Do you think older generations cower in the face of advancing technology? Do you have visions of them sitting hunched over mobile phones typing a text message for the seventh time because the stupid phone keeps doing ‘funny’ things?
According to Sunshine Coast Daily, you couldn’t be more wrong. Sixty-five year old Robin Bryant has been using the internet since the 1980s. You might say he’s an internet hipster. He owns an iPad, iPhone, Mac, PC, and Kindle, and is just one example of older generations that are embracing technology and all the benefits it has to offer. Dale English is another example of a silver-surfing technophile. She uses the internet to manage her financial records and to stay in touch with family and friends, and considers Google to be an invaluable source of information.
A report by insurance provider Apia found that 60% of Australians over the age of 65 regularly log on to the internet, and that many of them participate in the same online activities as the rest of the population. For example, 71% of the elderly use the internet for shopping, 71% make use of online banking services, 40% use Skype, and 35% are on MySpace or Facebook.
To cater to this trend, and to increasing demand, many course providers have started developing computer and IT courses specifically for senior citizens who to keep on top of technological trends and developments.
Digital technologies help to break down boundaries, including those associated with age, and senior citizens are discovering all the ways in which technology can help improve their quality of life.
Some of these benefits include:
Finding old friends
Social networks, such as Facebook and Twitter, provide the means to stay in contact with friends and loved ones, and to renew old acquaintances, whether with an old war buddy, a school friend they haven’t seen in 70 years, or even a childhood crush. A poll of 2060 Australians aged over the age of 50 found that 80% of them believed technology was helping them to stay in touch with people in their lives.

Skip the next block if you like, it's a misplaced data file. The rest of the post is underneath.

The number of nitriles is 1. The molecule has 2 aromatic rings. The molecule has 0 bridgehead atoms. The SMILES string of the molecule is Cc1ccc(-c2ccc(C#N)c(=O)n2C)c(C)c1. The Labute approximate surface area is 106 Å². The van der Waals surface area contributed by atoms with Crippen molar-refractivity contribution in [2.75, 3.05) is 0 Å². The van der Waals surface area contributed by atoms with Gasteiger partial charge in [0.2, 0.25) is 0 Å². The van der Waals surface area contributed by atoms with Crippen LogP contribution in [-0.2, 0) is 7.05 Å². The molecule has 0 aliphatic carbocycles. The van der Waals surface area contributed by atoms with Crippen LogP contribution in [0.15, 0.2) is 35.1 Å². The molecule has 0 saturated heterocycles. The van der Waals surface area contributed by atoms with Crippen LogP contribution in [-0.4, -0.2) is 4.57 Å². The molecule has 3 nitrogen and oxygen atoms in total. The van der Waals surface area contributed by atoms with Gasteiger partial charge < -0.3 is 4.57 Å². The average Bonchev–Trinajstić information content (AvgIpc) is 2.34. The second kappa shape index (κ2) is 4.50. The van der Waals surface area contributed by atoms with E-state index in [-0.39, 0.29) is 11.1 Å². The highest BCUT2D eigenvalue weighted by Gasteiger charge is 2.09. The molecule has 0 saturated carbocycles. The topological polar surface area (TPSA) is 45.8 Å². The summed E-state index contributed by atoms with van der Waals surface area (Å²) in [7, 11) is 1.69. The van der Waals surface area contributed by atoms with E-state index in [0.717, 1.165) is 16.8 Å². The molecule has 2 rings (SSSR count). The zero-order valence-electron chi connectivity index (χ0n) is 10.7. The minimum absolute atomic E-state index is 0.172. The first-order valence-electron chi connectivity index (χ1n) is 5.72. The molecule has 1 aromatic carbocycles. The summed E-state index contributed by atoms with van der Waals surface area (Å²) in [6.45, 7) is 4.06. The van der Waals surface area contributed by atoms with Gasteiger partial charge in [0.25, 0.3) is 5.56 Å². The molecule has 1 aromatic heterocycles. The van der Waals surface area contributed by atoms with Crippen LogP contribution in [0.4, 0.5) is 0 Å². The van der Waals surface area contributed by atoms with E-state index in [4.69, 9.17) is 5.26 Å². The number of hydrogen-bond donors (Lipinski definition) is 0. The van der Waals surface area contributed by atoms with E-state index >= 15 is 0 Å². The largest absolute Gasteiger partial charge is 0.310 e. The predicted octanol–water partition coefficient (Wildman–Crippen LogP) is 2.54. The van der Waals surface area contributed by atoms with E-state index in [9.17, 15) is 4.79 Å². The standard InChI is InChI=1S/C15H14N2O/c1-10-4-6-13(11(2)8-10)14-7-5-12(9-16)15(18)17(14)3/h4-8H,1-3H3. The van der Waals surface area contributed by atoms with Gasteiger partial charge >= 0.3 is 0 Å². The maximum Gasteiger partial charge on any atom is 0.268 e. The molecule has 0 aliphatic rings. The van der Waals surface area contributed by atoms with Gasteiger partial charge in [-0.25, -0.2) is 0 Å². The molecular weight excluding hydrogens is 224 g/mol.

Staying connected to the world
The elderly appreciate having knowledge at their fingertips, whether it be via news apps that keep them up to date on current events, or research material for topics of interest. It allows them to feel connected to the world, where many might have otherwise felt cut off and isolated. For example, Sunshine Coast Daily reports that 79-year-old Ron Hayden from Queensland uses online UK news sources to stay in touch with his land of birth.
Keeping the mind occupied
Whether they’re reading books on a Kindle, watching film and television through Netflix, or playing scrabble on a mobile phone, the elderly have access to media that keeps them mentally active, even if they can’t be as physically active as they once were. Keeping the mind occupied not only contributes to emotional well-being, but research has shown that it helps to prevent dementia as well.
Assisted Living Technologies can make it safer for senior citizens to remain at home, reducing the need to place them in hospital environments that only increase their sense of isolation and helplessness. Devices can monitor their vital signs and alert healthcare facilities if they are at risk. They can also remind those suffering from minor forms of mental debilitation to turn off electrical devices or take medication. Research conducted by Baptist Community Services (BCS) found that senior citizens were able to use such technologies with ease, and reacted positively to them.
Designing technologies for the elderly
Though the elderly are embracing technology in increasing numbers, the user-friendliness of said technologies plays a significant role in their purchasing decisions. According to research conducted by COBALT (Challenging Obstacles and Barriers Assisted Living Technology), elderly citizens will quickly abandon a technology if it is too difficult to use.
Fortunately for them, the general trend in user interface design (UID) is to prioritize simplicity and ease-of-use, and the very technologies they express a preference for are those that have adopted this design philosophy, such as mobile phones.
It’s essential that user interface design continues to cater to the needs of this emerging demographic, so that more senior citizens can discover the benefits of technology.
Read our guide to TAFE courses in Australia.